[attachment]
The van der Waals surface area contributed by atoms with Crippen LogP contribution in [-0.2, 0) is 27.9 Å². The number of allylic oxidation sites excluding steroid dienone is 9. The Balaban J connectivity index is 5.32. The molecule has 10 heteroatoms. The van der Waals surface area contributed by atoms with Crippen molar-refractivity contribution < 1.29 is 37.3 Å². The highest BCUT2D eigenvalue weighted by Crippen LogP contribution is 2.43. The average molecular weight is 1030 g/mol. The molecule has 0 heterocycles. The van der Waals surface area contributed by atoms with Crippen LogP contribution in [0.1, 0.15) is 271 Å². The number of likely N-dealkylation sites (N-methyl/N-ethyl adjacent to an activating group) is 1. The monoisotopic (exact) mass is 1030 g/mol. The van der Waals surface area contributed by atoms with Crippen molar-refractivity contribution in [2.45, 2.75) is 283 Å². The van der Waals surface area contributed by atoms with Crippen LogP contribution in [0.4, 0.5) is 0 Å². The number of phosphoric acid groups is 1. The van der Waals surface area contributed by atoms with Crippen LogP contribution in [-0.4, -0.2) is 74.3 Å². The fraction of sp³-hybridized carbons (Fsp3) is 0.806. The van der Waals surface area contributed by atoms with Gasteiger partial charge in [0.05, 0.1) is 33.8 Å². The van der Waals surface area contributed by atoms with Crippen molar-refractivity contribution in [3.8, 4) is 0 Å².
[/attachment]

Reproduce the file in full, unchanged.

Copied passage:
The van der Waals surface area contributed by atoms with Crippen LogP contribution in [-0.2, 0) is 27.9 Å². The number of allylic oxidation sites excluding steroid dienone is 9. The Balaban J connectivity index is 5.32. The molecule has 10 heteroatoms. The van der Waals surface area contributed by atoms with Crippen molar-refractivity contribution < 1.29 is 37.3 Å². The highest BCUT2D eigenvalue weighted by Crippen LogP contribution is 2.43. The average molecular weight is 1030 g/mol. The molecule has 0 heterocycles. The van der Waals surface area contributed by atoms with Crippen LogP contribution in [0.1, 0.15) is 271 Å². The number of likely N-dealkylation sites (N-methyl/N-ethyl adjacent to an activating group) is 1. The monoisotopic (exact) mass is 1030 g/mol. The van der Waals surface area contributed by atoms with Crippen molar-refractivity contribution in [2.45, 2.75) is 283 Å². The van der Waals surface area contributed by atoms with Crippen LogP contribution in [0.4, 0.5) is 0 Å². The number of phosphoric acid groups is 1. The van der Waals surface area contributed by atoms with Crippen LogP contribution in [-0.4, -0.2) is 74.3 Å². The fraction of sp³-hybridized carbons (Fsp3) is 0.806. The van der Waals surface area contributed by atoms with Gasteiger partial charge in [0.05, 0.1) is 33.8 Å². The van der Waals surface area contributed by atoms with Crippen molar-refractivity contribution in [3.8, 4) is 0 Å².